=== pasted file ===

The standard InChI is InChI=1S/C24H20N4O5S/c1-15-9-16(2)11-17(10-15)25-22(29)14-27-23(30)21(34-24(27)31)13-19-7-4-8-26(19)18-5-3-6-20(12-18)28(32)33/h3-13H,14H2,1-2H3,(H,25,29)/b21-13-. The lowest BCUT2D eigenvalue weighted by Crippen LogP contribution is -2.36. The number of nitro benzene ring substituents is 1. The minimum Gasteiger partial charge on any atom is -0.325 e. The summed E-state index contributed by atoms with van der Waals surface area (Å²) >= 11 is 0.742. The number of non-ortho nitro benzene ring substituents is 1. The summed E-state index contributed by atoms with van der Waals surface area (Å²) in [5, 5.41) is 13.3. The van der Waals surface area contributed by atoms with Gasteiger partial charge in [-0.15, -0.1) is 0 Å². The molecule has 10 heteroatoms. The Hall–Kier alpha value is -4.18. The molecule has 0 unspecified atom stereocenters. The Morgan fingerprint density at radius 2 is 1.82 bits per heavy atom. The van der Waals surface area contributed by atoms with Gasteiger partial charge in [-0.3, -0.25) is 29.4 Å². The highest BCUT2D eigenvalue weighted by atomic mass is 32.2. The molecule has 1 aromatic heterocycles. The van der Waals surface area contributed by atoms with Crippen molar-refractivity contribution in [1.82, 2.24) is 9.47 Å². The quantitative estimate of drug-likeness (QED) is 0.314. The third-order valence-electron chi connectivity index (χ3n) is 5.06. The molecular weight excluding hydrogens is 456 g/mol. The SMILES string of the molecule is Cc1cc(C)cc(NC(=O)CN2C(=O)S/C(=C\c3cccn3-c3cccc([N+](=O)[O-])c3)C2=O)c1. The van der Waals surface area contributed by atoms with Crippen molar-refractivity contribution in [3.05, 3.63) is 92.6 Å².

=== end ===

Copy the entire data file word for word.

The standard InChI is InChI=1S/C24H20N4O5S/c1-15-9-16(2)11-17(10-15)25-22(29)14-27-23(30)21(34-24(27)31)13-19-7-4-8-26(19)18-5-3-6-20(12-18)28(32)33/h3-13H,14H2,1-2H3,(H,25,29)/b21-13-. The lowest BCUT2D eigenvalue weighted by Crippen LogP contribution is -2.36. The number of nitro benzene ring substituents is 1. The minimum Gasteiger partial charge on any atom is -0.325 e. The summed E-state index contributed by atoms with van der Waals surface area (Å²) >= 11 is 0.742. The number of non-ortho nitro benzene ring substituents is 1. The summed E-state index contributed by atoms with van der Waals surface area (Å²) in [5, 5.41) is 13.3. The van der Waals surface area contributed by atoms with Gasteiger partial charge in [-0.15, -0.1) is 0 Å². The molecule has 10 heteroatoms. The Hall–Kier alpha value is -4.18. The molecule has 0 unspecified atom stereocenters. The Morgan fingerprint density at radius 2 is 1.82 bits per heavy atom. The van der Waals surface area contributed by atoms with Gasteiger partial charge in [-0.3, -0.25) is 29.4 Å². The highest BCUT2D eigenvalue weighted by atomic mass is 32.2. The molecule has 1 aromatic heterocycles. The van der Waals surface area contributed by atoms with Crippen molar-refractivity contribution in [1.82, 2.24) is 9.47 Å². The quantitative estimate of drug-likeness (QED) is 0.314. The third-order valence-electron chi connectivity index (χ3n) is 5.06. The molecular weight excluding hydrogens is 456 g/mol. The SMILES string of the molecule is Cc1cc(C)cc(NC(=O)CN2C(=O)S/C(=C\c3cccn3-c3cccc([N+](=O)[O-])c3)C2=O)c1. The van der Waals surface area contributed by atoms with Crippen molar-refractivity contribution in [3.05, 3.63) is 92.6 Å².